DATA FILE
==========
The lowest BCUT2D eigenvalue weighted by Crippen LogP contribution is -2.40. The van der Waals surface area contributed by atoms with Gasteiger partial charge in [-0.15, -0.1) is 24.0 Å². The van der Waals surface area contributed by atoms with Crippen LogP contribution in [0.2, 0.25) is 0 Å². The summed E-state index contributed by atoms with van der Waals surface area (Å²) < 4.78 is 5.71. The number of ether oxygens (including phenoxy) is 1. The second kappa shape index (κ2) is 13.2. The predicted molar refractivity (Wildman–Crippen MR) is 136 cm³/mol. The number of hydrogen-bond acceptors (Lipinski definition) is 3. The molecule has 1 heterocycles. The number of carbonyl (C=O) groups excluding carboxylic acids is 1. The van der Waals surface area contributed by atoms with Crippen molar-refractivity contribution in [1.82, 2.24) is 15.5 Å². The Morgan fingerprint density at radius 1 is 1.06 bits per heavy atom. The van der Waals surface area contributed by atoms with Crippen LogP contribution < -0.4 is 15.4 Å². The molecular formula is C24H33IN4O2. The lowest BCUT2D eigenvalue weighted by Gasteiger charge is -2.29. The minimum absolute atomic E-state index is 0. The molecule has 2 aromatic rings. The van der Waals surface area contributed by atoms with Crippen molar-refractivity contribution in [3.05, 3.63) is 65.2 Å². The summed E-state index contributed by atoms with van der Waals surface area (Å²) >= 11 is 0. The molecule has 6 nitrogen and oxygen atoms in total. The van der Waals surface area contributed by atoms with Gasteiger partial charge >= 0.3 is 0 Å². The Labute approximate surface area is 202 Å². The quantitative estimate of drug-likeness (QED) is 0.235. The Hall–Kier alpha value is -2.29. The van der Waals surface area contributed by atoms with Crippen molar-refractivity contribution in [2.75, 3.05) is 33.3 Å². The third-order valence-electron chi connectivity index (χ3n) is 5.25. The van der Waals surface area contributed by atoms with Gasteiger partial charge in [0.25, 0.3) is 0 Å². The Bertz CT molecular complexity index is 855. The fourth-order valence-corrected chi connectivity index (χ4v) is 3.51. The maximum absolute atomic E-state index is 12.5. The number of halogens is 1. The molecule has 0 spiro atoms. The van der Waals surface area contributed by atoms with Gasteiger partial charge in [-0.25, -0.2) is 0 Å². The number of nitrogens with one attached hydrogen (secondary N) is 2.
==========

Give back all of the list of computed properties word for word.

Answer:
The lowest BCUT2D eigenvalue weighted by Crippen LogP contribution is -2.40. The van der Waals surface area contributed by atoms with Gasteiger partial charge in [-0.15, -0.1) is 24.0 Å². The van der Waals surface area contributed by atoms with Crippen LogP contribution in [0.2, 0.25) is 0 Å². The summed E-state index contributed by atoms with van der Waals surface area (Å²) < 4.78 is 5.71. The number of ether oxygens (including phenoxy) is 1. The second kappa shape index (κ2) is 13.2. The predicted molar refractivity (Wildman–Crippen MR) is 136 cm³/mol. The number of hydrogen-bond acceptors (Lipinski definition) is 3. The molecule has 1 heterocycles. The number of carbonyl (C=O) groups excluding carboxylic acids is 1. The van der Waals surface area contributed by atoms with Crippen molar-refractivity contribution in [1.82, 2.24) is 15.5 Å². The Morgan fingerprint density at radius 1 is 1.06 bits per heavy atom. The van der Waals surface area contributed by atoms with Crippen LogP contribution < -0.4 is 15.4 Å². The molecular formula is C24H33IN4O2. The lowest BCUT2D eigenvalue weighted by Gasteiger charge is -2.29. The minimum absolute atomic E-state index is 0. The molecule has 2 aromatic rings. The van der Waals surface area contributed by atoms with Crippen molar-refractivity contribution in [3.05, 3.63) is 65.2 Å². The summed E-state index contributed by atoms with van der Waals surface area (Å²) >= 11 is 0. The molecule has 6 nitrogen and oxygen atoms in total. The van der Waals surface area contributed by atoms with Gasteiger partial charge >= 0.3 is 0 Å². The Labute approximate surface area is 202 Å². The quantitative estimate of drug-likeness (QED) is 0.235. The Hall–Kier alpha value is -2.29. The van der Waals surface area contributed by atoms with Crippen molar-refractivity contribution in [2.75, 3.05) is 33.3 Å². The third-order valence-electron chi connectivity index (χ3n) is 5.25. The van der Waals surface area contributed by atoms with Gasteiger partial charge in [0.25, 0.3) is 0 Å². The Bertz CT molecular complexity index is 855. The fourth-order valence-corrected chi connectivity index (χ4v) is 3.51. The maximum absolute atomic E-state index is 12.5. The number of halogens is 1. The molecule has 0 spiro atoms. The van der Waals surface area contributed by atoms with Gasteiger partial charge in [-0.25, -0.2) is 0 Å². The number of nitrogens with one attached hydrogen (secondary N) is 2.